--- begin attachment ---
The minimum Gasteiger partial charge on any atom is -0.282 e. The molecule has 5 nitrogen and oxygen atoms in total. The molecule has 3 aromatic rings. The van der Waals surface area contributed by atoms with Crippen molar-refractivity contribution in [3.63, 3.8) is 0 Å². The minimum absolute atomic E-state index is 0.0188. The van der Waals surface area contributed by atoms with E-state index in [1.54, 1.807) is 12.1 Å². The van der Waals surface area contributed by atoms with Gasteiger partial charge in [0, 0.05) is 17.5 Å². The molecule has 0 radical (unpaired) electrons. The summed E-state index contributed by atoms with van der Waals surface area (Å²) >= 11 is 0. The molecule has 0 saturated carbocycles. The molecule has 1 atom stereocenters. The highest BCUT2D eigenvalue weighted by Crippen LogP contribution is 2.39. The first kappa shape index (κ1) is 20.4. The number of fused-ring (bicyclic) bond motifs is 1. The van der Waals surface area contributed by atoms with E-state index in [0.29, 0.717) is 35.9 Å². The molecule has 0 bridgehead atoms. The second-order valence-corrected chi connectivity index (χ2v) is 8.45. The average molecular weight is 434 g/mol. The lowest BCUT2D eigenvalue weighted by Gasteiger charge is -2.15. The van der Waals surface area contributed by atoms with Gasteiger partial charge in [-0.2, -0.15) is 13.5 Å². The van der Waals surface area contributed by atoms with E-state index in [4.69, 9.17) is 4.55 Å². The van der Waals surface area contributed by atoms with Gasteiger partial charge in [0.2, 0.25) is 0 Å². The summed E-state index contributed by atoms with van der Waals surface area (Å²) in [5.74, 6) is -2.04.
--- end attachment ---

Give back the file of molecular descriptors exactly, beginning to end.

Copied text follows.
The minimum Gasteiger partial charge on any atom is -0.282 e. The molecule has 5 nitrogen and oxygen atoms in total. The molecule has 3 aromatic rings. The van der Waals surface area contributed by atoms with Crippen molar-refractivity contribution in [3.63, 3.8) is 0 Å². The minimum absolute atomic E-state index is 0.0188. The van der Waals surface area contributed by atoms with E-state index in [1.54, 1.807) is 12.1 Å². The van der Waals surface area contributed by atoms with Gasteiger partial charge in [0, 0.05) is 17.5 Å². The molecule has 0 radical (unpaired) electrons. The summed E-state index contributed by atoms with van der Waals surface area (Å²) >= 11 is 0. The molecule has 0 saturated carbocycles. The molecule has 1 atom stereocenters. The highest BCUT2D eigenvalue weighted by Crippen LogP contribution is 2.39. The first kappa shape index (κ1) is 20.4. The number of fused-ring (bicyclic) bond motifs is 1. The van der Waals surface area contributed by atoms with E-state index in [0.29, 0.717) is 35.9 Å². The molecule has 0 bridgehead atoms. The second-order valence-corrected chi connectivity index (χ2v) is 8.45. The average molecular weight is 434 g/mol. The lowest BCUT2D eigenvalue weighted by Gasteiger charge is -2.15. The van der Waals surface area contributed by atoms with Gasteiger partial charge in [-0.2, -0.15) is 13.5 Å². The van der Waals surface area contributed by atoms with E-state index in [4.69, 9.17) is 4.55 Å². The van der Waals surface area contributed by atoms with Gasteiger partial charge in [0.2, 0.25) is 0 Å². The summed E-state index contributed by atoms with van der Waals surface area (Å²) in [5.74, 6) is -2.04.